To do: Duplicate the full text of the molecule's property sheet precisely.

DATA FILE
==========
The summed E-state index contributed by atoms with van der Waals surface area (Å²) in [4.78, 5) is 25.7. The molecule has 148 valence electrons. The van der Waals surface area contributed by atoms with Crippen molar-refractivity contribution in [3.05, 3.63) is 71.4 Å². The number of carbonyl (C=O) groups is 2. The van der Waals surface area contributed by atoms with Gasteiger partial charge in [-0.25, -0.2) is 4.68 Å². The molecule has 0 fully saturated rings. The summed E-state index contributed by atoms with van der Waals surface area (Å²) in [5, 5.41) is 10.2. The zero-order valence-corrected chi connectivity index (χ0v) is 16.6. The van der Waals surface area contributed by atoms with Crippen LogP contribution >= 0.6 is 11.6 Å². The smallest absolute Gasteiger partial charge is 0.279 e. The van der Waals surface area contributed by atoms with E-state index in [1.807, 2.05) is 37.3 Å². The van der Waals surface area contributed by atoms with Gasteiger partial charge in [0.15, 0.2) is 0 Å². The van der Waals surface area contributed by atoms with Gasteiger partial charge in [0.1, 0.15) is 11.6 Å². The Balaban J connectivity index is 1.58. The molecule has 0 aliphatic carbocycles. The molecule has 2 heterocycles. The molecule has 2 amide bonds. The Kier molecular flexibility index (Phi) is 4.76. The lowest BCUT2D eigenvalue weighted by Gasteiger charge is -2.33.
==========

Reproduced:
The summed E-state index contributed by atoms with van der Waals surface area (Å²) in [4.78, 5) is 25.7. The molecule has 148 valence electrons. The van der Waals surface area contributed by atoms with Crippen molar-refractivity contribution in [3.05, 3.63) is 71.4 Å². The number of carbonyl (C=O) groups is 2. The van der Waals surface area contributed by atoms with Gasteiger partial charge in [-0.25, -0.2) is 4.68 Å². The molecule has 0 fully saturated rings. The summed E-state index contributed by atoms with van der Waals surface area (Å²) in [5, 5.41) is 10.2. The zero-order valence-corrected chi connectivity index (χ0v) is 16.6. The van der Waals surface area contributed by atoms with Crippen LogP contribution >= 0.6 is 11.6 Å². The smallest absolute Gasteiger partial charge is 0.279 e. The van der Waals surface area contributed by atoms with E-state index in [1.807, 2.05) is 37.3 Å². The van der Waals surface area contributed by atoms with Gasteiger partial charge in [0.15, 0.2) is 0 Å². The van der Waals surface area contributed by atoms with Gasteiger partial charge in [0.1, 0.15) is 11.6 Å². The Balaban J connectivity index is 1.58. The molecule has 0 aliphatic carbocycles. The molecule has 2 heterocycles. The molecule has 2 amide bonds. The Kier molecular flexibility index (Phi) is 4.76. The lowest BCUT2D eigenvalue weighted by Gasteiger charge is -2.33.